Expats are sharply divided on whether or not they are ready to travel as they did pre-pandemic, according to our recent survey. 27.7% of expats surveyed report that they are already traveling as they did pre-pandemic. But 29.4% say they do not see themselves traveling internationally as they did pre-pandemic for at least a year. An equal 29.4% believe they will return to traveling as normal six to twelve months from when they filled out the survey.
Visas and Job Restrictions Are Travel Obstacles
For some expats who are staying put, COVID concerns are less of an international travel issue than visa concerns. Respondents around the globe told us that they were concerned that if they left their adopted country they would not be able to return. “The borders are closed. The mere idea of a survey on a return to ‘pre COVID travel’ is preposterous at this point,” said one expat in China.
Other respondents cited work limitations, noting that their companies currently ban international travel. In some countries, it is not only international travel that is limited. In China it can be especially constraining, with an expat noting, “we can’t even take the train to the next city over to go to a park without permission to travel from my employer.”
Travelers Navigate Ever-Changing Restrictions
For those who are traveling or considering international travel, constantly changing restrictions present a barrier. “Nothing is certain and things are changing rapidly. This makes planning difficult,” said one expat. And even travelers who think they’ve ticked all the boxes can run into last-minute obstacles. Others report they are holding off on making plans until they wait for restrictions to stabilize.
But some resourceful expats have not let that prevent them from traveling. A woman who recently traveled from the United Kingdom to the United States said, “The requirements are fluid so it means you need to check government and airline requirements the day before you leave to make sure you’re not missing any vital step. Keeps the traveler on her toes!” Another globetrotting nomad reports, “I’ve had plenty of hiccups…but it all works out in the end.”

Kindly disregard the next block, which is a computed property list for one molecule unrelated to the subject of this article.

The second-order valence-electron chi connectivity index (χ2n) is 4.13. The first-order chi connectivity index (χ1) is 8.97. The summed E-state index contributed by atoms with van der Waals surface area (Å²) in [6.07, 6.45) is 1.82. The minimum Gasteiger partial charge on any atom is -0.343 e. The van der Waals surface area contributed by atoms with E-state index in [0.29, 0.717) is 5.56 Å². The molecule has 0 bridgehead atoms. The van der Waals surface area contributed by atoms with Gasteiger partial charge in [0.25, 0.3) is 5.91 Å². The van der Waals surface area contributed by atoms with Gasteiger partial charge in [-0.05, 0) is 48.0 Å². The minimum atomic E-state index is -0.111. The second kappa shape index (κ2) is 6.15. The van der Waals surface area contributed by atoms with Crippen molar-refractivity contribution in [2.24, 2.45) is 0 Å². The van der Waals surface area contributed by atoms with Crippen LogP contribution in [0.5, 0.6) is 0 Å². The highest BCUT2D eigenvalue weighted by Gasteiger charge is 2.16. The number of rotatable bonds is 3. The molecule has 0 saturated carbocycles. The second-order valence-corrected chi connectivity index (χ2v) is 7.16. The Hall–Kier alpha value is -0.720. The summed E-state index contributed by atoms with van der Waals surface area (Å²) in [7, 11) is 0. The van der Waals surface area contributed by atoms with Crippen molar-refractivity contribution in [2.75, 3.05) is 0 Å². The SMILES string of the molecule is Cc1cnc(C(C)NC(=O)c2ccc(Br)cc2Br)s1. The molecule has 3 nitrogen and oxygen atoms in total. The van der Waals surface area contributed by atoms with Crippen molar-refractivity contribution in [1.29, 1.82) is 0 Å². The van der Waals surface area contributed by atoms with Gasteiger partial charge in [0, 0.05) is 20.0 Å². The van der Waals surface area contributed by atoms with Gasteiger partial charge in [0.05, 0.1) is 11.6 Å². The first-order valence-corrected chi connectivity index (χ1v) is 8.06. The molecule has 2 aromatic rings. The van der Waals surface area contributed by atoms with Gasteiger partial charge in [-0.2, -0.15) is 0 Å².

No Vaccine – Or the Wrong Vaccine – is a Travel Barrier
Several unvaccinated people reported that they were facing long quarantines or entry refusal due to their status. Though most of these respondents were unvaccinated by choice, a few reported vaccination challenges. As a Guatemala expat told us, “People wait in long lines only to be told there’s not enough vaccines.”
Even global citizens who are vaccinated reported that, due to the brand, their vaccines were not enough to allow them entry to the countries they wanted to travel to. One said, “We were given Sinovac. No choice. It is recognized/approved by WHO but many countries do not accept it. That is not right. Science is science.” (The U.S. has announced that it will admit travelers vaccinated with Sinovac from November 8. This tool will tell you if your vaccine is accepted in the country you want to go to.)
A vaccinated nomad told us that she’s pressed pause on travel because of other vaccine concerns. “One of the main reasons why I am not traveling is because I don’t want to potentially spread COVID, especially in countries where the population hasn’t been vaccinated yet,” she said.
Those Who Have Traveled See Benefits
Some respondents have found ways to turn lemons into lemonade. “Ironically, COVID has provided me more opportunities and economical options to stay in city centers throughout Central America. If the tourist industries here were operating as normal, I would have to stay further from urban areas, and I definitely would not be able to stay for long periods of time near beaches,” one expat digital nomad wrote.
Sometimes, a side trip to comply with visa restrictions can be enjoyable. As one respondent told us, “When I first left the US, I could not travel to France, so I had to spend some time outside the US but in the EU before coming to France. That meant an enjoyable 2 months (longer than strictly necessary) in Ireland.”
At least one long-term expat had a philosophical view on today’s international travel challenges. “As always with expat life you have to be resourceful and get over problems and not ‘cry in your beer.'” Given the continued changes around the globe, that is advice to take to heart in 2022.